On my son Lucas’ second birthday, he wanted to wear barrettes in his hair just like his sister Jessie wore. I am reminded of this episode daily as I read the headlines about the trial of Brandon McInerney, the teen who shot Larry King, the boy who wore a dress and heels to school.
(As an aside, the defense claims that the shooting resulted from Larry having made passes at Brandon, the shooter, not from his cross dressing. We will never really know what went on. But the trial, per se, is not the topic of this blog.)
The trial has brought much to mind, including Lucas and his love for all things pretty. He loved the color purple. He wanted to wear nail polish. He and his brother Ben paraded around the house in the gold harem outfits I sewed for them. Anything that sparkled was the favorite. Today the only remnants of those days are Ben’s occasional pair of bright red khakis and Lucas’ crazy board shorts.
Parents are often blindsided by their young child who chooses to try out styles and roles more typically played by the gender not his or hers. Then fathers worry that their sons will be gay. Mothers worry that their child will face a life of hardship. I say, wait a second! You are getting ahead of yourself. This behavior is not at all necessarily about sexual or gender orientation. Nor is it necessarily about what will happen for the rest of the child’s life. This is about child development.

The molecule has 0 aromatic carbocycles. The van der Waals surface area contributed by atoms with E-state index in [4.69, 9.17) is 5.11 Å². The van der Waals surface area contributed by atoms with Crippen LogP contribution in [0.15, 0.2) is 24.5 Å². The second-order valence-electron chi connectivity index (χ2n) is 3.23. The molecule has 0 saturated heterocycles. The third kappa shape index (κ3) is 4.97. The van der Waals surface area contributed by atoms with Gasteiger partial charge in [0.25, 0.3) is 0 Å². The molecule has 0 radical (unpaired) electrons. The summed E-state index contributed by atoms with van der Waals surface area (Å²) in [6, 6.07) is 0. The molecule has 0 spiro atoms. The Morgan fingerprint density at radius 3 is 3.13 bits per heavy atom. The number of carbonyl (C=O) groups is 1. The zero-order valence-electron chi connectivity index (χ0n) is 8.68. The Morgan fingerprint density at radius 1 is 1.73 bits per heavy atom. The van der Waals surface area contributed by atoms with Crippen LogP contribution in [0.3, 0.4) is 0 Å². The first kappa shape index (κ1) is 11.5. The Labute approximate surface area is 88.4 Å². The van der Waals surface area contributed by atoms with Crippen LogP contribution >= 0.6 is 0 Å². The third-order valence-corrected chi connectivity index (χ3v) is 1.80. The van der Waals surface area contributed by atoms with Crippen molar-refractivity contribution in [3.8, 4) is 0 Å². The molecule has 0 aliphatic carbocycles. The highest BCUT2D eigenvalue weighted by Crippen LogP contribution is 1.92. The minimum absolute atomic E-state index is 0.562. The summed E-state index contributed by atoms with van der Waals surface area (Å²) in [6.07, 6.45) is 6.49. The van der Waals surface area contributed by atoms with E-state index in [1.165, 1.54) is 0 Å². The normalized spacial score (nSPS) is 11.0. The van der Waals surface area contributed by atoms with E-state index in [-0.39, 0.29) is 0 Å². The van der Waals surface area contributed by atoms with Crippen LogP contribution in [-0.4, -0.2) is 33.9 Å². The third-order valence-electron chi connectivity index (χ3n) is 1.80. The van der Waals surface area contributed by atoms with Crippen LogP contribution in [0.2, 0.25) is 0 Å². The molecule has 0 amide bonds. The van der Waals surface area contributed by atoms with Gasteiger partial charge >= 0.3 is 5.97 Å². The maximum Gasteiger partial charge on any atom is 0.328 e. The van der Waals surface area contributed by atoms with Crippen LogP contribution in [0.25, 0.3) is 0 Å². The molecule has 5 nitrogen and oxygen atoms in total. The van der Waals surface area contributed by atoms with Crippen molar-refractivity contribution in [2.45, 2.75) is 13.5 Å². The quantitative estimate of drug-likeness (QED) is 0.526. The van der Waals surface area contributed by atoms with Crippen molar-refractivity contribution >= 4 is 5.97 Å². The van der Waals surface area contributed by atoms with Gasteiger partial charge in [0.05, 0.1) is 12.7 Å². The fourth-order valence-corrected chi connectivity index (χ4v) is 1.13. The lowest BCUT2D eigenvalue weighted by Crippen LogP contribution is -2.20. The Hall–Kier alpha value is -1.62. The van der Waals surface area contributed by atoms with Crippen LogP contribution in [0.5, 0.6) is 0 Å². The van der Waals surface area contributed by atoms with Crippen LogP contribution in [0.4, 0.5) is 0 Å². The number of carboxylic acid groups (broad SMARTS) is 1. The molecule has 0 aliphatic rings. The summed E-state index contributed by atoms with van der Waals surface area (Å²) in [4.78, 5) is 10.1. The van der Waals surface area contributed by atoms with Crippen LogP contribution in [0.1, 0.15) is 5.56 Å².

All children, boys and girls, try out different roles, behaviors, and styles, most often when they are young. Children are not born knowing cultural or social mores and certainly not that boys don’t typically wear dresses. Children mimic what they see in their little worlds. They see Mommy putting on nail polish or lipstick, and they want to try it out. It’s pretty! They see Daddy wearing a tie, and they want to wear one, too. It’s fancy! And all little ones love things that sparkle and are fancy. As they grow and their world broadens, they figure out their gender orientation—what boys do and what girls do—and they develop their own taste and style, and discover how they can fit into their particular worlds.
I don’t really know much about Larry King, except that he didn’t fit into his high school world. I do know that his behavior was beyond that of a two year old wearing his mommy’s nail polish. His behavior—dressing like a woman amidst a sea of teens, most of whom are desperate to fit in—was atypical. But just because your young child wants to paint his toenails or buy the pink crocs doesn’t mean he is headed down the same tortured path that Larry King walked.
This topic is filled with areas to address. My next blog will continue the discussion.